Sony BRAVIA VPL-VW85 SXRD Projector

Price: $8,000 At A Glance: Solid blacks • Accurate color • Unique adjustability • Color management system could be more effective • Superb resolution

Big Performance

The June 2009 issue of Home Theater featured a glowing report on Sony’s VPL-VW70 video projector. But as they say, time flies when you’re having fun. Building on its enviable past record in cutting-edge, high-value video projectors, Sony has just launched the VPL-VW70’s successor, the VPL-VW85.

Instead of a wild departure from its predecessor, the new model is a refinement. It’s just as impressive in most respects, but there’s at least one significant improvement: dramatically higher brightness.

As home projectors go, the VPL-VW85 is a large, heavy beast, but its mass is softened by a sleekly curved top that’s finished in black with metallic blue flecks. The operating controls are located behind a panel on the side. The inputs and power connections are below this, deeply recessed below the overhanging chassis. With a tabletop setup, it’s nearly impossible to insert cables (particularly HDMI cables) into the inputs without lifting the side of the projector, which then requires a small realignment. This is a minor nuisance if you change cables often, but it could be a major one if you mount the projector inverted against a ceiling with no clearance.

As with all of Sony’s high-end home theater projectors, the VPL-VW85 is an SXRD design. SXRD, which stands for Silicon X-tal Reflective Display, is Sony’s version of LCOS (Liquid Crystal on Silicon), a reflective variation on LCD technology. In a conventional LCD projector, the imaging chips are transmissive—that is, the light passes through them once on its way to the lens. With SXRD and LCOS, the light passes through the LCD panel, bounces off a reflective surface, and passes through the chip a second time before passing on to the lens. In a conventional LCD, the pixel-driving circuits must be routed in dead spaces between the pixels; in an LCOS design, they can hide behind the reflective surface, which allows the pixels to be positioned closer together. This maximizes the amount of picture area the imaging elements can cover.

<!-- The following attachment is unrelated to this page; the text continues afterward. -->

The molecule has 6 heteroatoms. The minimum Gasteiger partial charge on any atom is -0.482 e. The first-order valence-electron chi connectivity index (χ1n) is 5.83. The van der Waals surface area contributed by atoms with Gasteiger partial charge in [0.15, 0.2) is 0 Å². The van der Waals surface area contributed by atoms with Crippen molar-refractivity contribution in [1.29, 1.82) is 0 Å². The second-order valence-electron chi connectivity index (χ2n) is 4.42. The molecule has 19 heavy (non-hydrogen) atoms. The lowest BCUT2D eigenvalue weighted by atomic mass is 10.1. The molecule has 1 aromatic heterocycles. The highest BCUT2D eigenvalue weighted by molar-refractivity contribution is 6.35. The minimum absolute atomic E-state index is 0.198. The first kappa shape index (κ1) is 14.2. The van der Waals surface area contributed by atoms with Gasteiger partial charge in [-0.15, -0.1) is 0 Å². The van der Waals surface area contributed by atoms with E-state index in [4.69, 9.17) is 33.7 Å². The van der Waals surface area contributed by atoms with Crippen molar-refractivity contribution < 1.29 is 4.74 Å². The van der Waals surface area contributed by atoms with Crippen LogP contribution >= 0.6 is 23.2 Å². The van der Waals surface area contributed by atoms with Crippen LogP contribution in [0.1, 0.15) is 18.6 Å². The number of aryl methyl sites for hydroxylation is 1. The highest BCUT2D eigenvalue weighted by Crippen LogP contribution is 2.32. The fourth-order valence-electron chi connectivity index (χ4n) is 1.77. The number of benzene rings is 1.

The VPL-VW85 has three SXRD imaging chips, one for each color. There’s no moving color wheel and therefore no rainbow artifacts. To ensure that these three chips are in precise alignment, the projector’s controls let you tweak the position of the colors electronically, in fractions of a pixel. It can also perform these alterations over the entire screen simultaneously or in 144 individually adjustable zones.

The projector’s 1.6x zoom lens will fill a 100-inch-diagonal (87-inch-wide) 16:9 screen from distances ranging from (approximately) 10.7 to 15.9 feet. All of the lens adjustments (zoom, focus, and horizontal and vertical shift) are motorized, and you have to make all of your adjustments while you watch a special lens adjustment test pattern. You can’t make them while you watch an external source.

There are six different picture modes. You can adjust each of them manually and also set up a given mode differently for each input.

Sony’s Real Color Processing (RCP) feature provides color and hue (but not brightness) adjustments for each of the primary and secondary colors. In my opinion, RCP, which we’ve seen in other Sony displays, has always been too ergonomically confusing to be effective. I would welcome a more intuitive color management system—one that offers not only color and hue control for each color, but brightness as well.

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